World of Warcraft is nine years old. If you want to take a moment to let that sink in, that's perfectly understandable. It has remained the biggest subscription-based MMO in the world throughout that period: it's still huge, even if the prevailing narrative surrounding it is of an empire in gradual decline. 7.6 million players doesn't really feel like decline: more like erosion, in the sense that a mountain erodes.
Warlords of Draenor is the first of a new kind of expansion for World of Warcraft. It's leaner, in some senses, than the expansions that have come before. It adds a new continent – the orc homeworld of Draenor, predestruction – and new features, plus tweaks to raids, the UI, and the game engine, but no new classes or races. On the surface, it appears more considered and modest than Cataclysm or Wrath of the Lich King – and, in returning the focus to the orcs, it's less of a tonal departure than Mists of Pandaria.
Blizzard are gearing up production on World of Warcraft with a view to putting out boxed expansions every year – rather than every 18 months-ish as it was before. They talk about having plans for the WoW expansion after this one, and the one after that, and the one after that: a salvo of erosion-slaying magic bullets loaded in a revolver, with Warlords of Draenor sitting ready in the first chamber.
At least, that's how Warcraft boss Chris Metzen put it, announcing the expansion at Blizzcon. I asked WoW producer John Lagrave about it later – how possible is it, in reality, to plan for the needs of a gaming community that far in advance?
“Let me continue the analogy,” he says. “First we have to build the bullet – and we're building a bullet for a gun we don't know the calibre of yet, so there's a lot of give and take. We have a plan for Warlords of Draenor – that's in the chamber and is being fired. For the next expansion, we're in talks about it. We focus, initially, on the story we're going to tell. Once we've got that, we try to figure out a sentence or two about what the 'vibe' is. What's going to be engaging? What's going to be fun? What is interesting about it?”
Warlords of Draenor is intended to recapture the feel of orcs-and-humans-era Warcraft, and to reintroduce the characters and conflicts that fans have followed for decades but that recent WoW acolytes might have missed among the panda warriors and world-consuming dragons. It's a time-travel story, and the Draenor it features is one that has been referenced but never actually presented in a Warcraft game. It's the same place as The Burning Crusade's Outland, but this isn't a Cataclysm-style overhaul: it's a full alternative take on the planet with entirely new zones to explore.
As players, our dimension-skipping adventure will be prompted by the escape of rogue horde warchief Garrosh Hellscream following his arrest at the conclusion of the 'Siege of Orgrimmar' update. Chasing his dream of an all-orc horde to a new extreme, he binds himself to a mysterious time-travelling ally and journeys to Draenor before the orcs became corrupted and invaded Azeroth. There, he stops the orcs from drinking demonic blood and, in its place, gives them loads of technology from the future and sets about building his own portal to Azeroth. So give a little, take a little, then.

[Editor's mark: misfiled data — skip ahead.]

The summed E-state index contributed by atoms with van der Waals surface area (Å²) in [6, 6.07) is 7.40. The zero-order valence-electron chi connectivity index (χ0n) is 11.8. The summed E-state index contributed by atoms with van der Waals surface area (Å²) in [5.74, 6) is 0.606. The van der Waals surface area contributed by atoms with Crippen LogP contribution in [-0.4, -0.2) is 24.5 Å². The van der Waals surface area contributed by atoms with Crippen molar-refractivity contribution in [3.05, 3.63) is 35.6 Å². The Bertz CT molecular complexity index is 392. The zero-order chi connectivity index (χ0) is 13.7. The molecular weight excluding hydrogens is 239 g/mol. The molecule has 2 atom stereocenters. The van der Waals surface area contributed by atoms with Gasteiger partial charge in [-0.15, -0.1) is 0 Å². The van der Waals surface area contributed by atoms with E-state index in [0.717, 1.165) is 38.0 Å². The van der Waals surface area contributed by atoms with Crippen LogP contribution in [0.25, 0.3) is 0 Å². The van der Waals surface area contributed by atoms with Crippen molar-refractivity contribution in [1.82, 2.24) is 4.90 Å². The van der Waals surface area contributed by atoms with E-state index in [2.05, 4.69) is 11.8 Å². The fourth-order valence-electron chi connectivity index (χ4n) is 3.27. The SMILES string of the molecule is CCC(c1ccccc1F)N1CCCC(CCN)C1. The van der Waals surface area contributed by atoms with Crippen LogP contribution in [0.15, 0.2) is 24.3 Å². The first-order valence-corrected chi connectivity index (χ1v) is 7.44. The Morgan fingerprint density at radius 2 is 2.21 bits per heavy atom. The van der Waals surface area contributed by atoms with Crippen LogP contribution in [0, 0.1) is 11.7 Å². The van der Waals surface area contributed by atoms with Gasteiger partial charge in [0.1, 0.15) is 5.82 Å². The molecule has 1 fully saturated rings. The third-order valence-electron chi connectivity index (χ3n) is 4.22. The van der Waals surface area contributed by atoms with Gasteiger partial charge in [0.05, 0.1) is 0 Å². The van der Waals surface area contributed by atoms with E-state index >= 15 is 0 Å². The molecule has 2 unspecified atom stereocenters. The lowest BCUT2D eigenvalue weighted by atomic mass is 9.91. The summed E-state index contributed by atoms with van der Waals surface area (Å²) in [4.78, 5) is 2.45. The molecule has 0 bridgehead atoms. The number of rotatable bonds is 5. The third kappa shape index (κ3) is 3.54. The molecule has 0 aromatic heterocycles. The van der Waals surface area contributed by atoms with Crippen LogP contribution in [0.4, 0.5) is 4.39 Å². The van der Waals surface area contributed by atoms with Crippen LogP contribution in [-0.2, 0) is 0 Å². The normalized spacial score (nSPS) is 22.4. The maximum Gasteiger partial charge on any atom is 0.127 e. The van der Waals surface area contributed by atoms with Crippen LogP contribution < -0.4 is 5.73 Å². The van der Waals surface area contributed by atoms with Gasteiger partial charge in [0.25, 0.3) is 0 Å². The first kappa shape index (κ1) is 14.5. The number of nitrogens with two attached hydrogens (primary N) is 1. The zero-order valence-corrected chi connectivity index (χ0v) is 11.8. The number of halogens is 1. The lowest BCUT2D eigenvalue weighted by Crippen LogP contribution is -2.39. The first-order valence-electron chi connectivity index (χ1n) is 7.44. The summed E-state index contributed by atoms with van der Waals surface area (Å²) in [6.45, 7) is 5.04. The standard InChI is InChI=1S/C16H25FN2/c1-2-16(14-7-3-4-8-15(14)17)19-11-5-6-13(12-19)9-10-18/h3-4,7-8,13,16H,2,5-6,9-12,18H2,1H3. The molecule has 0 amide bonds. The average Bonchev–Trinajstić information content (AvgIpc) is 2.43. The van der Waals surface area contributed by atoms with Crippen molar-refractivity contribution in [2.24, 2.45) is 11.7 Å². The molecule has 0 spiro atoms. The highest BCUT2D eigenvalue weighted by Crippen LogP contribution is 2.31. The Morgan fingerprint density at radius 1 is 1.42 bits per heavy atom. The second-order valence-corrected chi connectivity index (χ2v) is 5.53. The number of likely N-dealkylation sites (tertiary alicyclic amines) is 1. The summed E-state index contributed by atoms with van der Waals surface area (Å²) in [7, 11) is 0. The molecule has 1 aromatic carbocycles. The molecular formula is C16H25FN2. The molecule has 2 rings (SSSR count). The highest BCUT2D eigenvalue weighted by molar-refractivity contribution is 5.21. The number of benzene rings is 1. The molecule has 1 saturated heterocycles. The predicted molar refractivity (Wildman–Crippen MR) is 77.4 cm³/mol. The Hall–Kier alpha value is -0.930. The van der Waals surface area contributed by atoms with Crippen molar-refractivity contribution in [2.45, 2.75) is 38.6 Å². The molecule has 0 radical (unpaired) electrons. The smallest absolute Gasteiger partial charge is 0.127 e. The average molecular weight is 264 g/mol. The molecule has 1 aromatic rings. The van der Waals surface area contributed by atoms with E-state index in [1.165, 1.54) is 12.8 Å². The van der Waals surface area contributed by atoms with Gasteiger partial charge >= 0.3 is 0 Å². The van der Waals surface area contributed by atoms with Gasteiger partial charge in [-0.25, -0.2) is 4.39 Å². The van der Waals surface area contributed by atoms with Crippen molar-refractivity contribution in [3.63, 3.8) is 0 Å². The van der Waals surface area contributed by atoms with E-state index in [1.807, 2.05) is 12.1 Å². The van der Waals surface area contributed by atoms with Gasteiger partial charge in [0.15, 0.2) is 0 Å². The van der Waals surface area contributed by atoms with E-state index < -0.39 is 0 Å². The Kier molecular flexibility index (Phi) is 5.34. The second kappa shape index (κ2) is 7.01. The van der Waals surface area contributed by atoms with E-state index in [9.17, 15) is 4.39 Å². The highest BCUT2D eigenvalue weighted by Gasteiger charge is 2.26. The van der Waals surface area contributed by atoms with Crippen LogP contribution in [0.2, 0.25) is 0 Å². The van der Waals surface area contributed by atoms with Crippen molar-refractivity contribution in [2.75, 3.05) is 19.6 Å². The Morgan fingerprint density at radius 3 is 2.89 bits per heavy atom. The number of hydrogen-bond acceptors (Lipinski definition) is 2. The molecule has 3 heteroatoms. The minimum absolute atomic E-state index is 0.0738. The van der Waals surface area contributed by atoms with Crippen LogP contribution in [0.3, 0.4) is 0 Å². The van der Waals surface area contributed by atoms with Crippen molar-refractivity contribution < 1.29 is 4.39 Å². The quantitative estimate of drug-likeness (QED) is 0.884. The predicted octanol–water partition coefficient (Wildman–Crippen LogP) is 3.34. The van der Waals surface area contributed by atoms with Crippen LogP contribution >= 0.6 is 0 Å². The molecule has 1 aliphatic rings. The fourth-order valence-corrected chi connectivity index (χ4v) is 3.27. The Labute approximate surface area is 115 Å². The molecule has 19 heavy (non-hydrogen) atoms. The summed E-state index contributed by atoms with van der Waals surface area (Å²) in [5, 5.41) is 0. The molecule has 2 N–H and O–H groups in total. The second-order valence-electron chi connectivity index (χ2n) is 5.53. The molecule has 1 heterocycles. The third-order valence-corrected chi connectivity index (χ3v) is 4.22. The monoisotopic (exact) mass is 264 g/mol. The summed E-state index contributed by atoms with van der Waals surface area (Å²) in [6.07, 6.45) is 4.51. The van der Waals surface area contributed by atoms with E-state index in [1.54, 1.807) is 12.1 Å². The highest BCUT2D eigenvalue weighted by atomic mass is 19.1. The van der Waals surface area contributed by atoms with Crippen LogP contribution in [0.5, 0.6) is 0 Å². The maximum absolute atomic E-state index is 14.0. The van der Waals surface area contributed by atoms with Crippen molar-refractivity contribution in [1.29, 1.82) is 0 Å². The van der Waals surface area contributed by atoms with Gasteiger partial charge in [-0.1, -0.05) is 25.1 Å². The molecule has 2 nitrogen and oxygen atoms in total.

Both factions have an interest in stopping Garrosh's 'Iron Horde', and that leads them to Draenor. An initial 'suicide mission' tutorial experience will take the Alliance and the Horde to Tanaan Jungle – formerly Hellfire Peninsula. After that, the Alliance will help defend a Draenei temple in Shadowmoon Valley, a temperate zone of rolling hills trapped in perpetual night. The Horde head to Frostfire Ridge – roughly where the Blade's Edge Mountains will eventually be – to help the Frostwolf Clan defeat some local ogres.
The Frostwolf Clan in this case is led by The ogre empire is in decline. You're slightly to blame. Orc architecture – 'orchitecture', if you will – hasn't changed. Thrall's dad, Durotan, and the sequence I played through involved helping both of them lay siege to an ogre fortress – at which point, through Pandaria-style phasing, it transitioned into being the Horde base of operations on Draenor. Blizzard have had a lot of experience bending and twisting the WoW engine into new shapes, and their work here displays the same inventiveness and attention to detail that marked out the best bits of Wrath of the Lich King. Post-conquest, the player is asked to free some orc scouts from a nearby ogre village. The path takes you back out of the ogre fortress, pushing through a crowd of Warcraft-style peons carrying stones and lumber back up the hill. It's a nice little nod to the past, and it made me smile.
You'll have to take the long way around, by the way: flying mounts are disabled in Draenor until some point post-launch. The journey to the new level cap of 100 will be made on foot.
In addition to seven new PvE zones, Warlords of Draenor will add seven dungeons – three at max level – as well as two raids with sixteen bosses between them. Blizzard are also taking a pass at Upper Blackrock Spire as part of their programme of classic dungeon reboots, and there'll be a new set of world bosses too. There will also be a full PvP zone on Draenor, called Ashran. It's intended to recapture the old days of World of Warcraft battlegrounds – the skirmishes over Alterac Valley that took days to resolve. Combatants will be drawn in from multiple servers using the cross-realm technology also used to fill out parties in the dungeon finder.
The current structure of WoW PvP is being revised. Blizzard regard the current system as too deterministic, leading players towards fixed rewards through a long grind – they want to shake it up, and they're approaching the problem from multiple angles. PvP matches will now grant random rewards on completion, from bind-on-equip items to rare PvP equipment and bonus Honor. The idea is to surprise players with rewards they weren't expecting, to lead people towards upgrade paths they might not have considered by adding a degree of chance.